"I've Forgotten What Normal Tired Feels Like"
We were going, of course, to a hockey tournament.
This would be the fourth hockey tournament (and last) of the season. Our driving total to and from these tournaments, in miles: 2,000.
First, though, we had to get there.
"I really want to wait for an iPhone that has 4G," Eli 10.7 said, since Gloria inexplicably promised him that he could get one when he becomes version 11.0.
"That's probably a wise move," I said.
"But I don't know if I can stand to wait," he said. "I wish I could just have one of those old-school cellphones in the meantime, the kind that flips open and you can't even text on it."
This is how far the present has overtaken my previous future: when I was a kid, the phone was on the wall. It had a rotary dial. My sister, on her 14th birthday, got a powder blue "Princess" phone that was the hottest thing going:
That was cutting-edge cool in 1969. Now, cellphones are so established that they have an "old school."
Sometimes I make notes on these trips that make absolutely no sense when I see them later. For instance, I have the phrase "the bacon poncho" written down. I only wish I remembered the story that went with that phrase.
The quickest route to McAllen involves getting off the interstate and driving through some towns that haven't seen tomorrow in many years (aka "redneck"). We stopped at one little store to go to the bathroom, and besides the numerous animal heads peering at us from the walls, there was a bar in a side room. From a distance, I looked through the door, and an American flag was hung in the back window, illuminated from the sun outside.
Yes, in that context, it was super creepy. Let's get out of here.
When we reached McAllen, there were many pleasant surprises. The first was that our hotel was rated the #1 SpringHill Suites in the country, and after spending a little time there, I was not surprised. It was immaculate and quite attractive. "Except for the kaleidoscope, I think this is almost as nice as the W," Gloria said, laughing.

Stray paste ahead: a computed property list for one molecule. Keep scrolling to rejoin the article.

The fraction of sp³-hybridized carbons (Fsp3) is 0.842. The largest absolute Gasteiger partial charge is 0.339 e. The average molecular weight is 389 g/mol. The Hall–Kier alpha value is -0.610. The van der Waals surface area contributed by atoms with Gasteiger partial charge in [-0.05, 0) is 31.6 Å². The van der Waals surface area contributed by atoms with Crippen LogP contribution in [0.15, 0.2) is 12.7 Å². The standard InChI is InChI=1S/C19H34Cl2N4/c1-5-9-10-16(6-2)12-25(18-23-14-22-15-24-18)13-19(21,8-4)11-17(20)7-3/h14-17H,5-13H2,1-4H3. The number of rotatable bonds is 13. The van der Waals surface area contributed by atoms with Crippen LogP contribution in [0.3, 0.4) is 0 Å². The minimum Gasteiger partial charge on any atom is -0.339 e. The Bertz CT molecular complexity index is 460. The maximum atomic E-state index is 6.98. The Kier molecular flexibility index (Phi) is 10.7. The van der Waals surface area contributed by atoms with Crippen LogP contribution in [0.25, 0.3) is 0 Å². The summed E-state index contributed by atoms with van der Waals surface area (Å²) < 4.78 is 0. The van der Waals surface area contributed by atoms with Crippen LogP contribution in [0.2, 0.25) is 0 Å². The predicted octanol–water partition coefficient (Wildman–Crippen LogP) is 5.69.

"I think this is better," I said. "No snobs and the soft drinks are $2." It was true. Even the inside of our room was strangely similar, down to the seafoam green color scheme that is apparently all the hotel rage these days.
Second nice surprise: a gigantic outdoor shopping mall less than a block from our hotel. Half of McAllen looks like it was built in the last six months, seemingly, and both our hotel and the shopping center looked brand-new.
Also, not crowded. We walked into a Macaroni Grill at 7 p.m. on Friday and it was half-empty.
"I think we need to move here," Eli 11.0 said happily.
Since there was a Gamestop 50 yards from the restaurant, I took Eli over for a quick Skylander figure hunt (Gloria stayed at the restaurant because we had just ordered). There were no figures in Austin, at least almost none, and Eli wanted to make a quick hunt to see if they had any. Of course, being McAllen, they did.
When we got back to the restaurant, Eli showed the three-pack of figures to Gloria. "And how did you pay for that," she asked, smiling.
"I didn't even ask that question," I said. "I just forked it over."
"Well," he said, "if you remember--"
"Here, I can do this," I said. "Your explanations usually start something like this: 'an old prospector found a map in the dusty hills of California in 1852.' "
Eli and Gloria both burst out laughing. "That's pretty good, Dad," Eli said.
Tomorrow: part two, which explains the post title that I should have waited to use.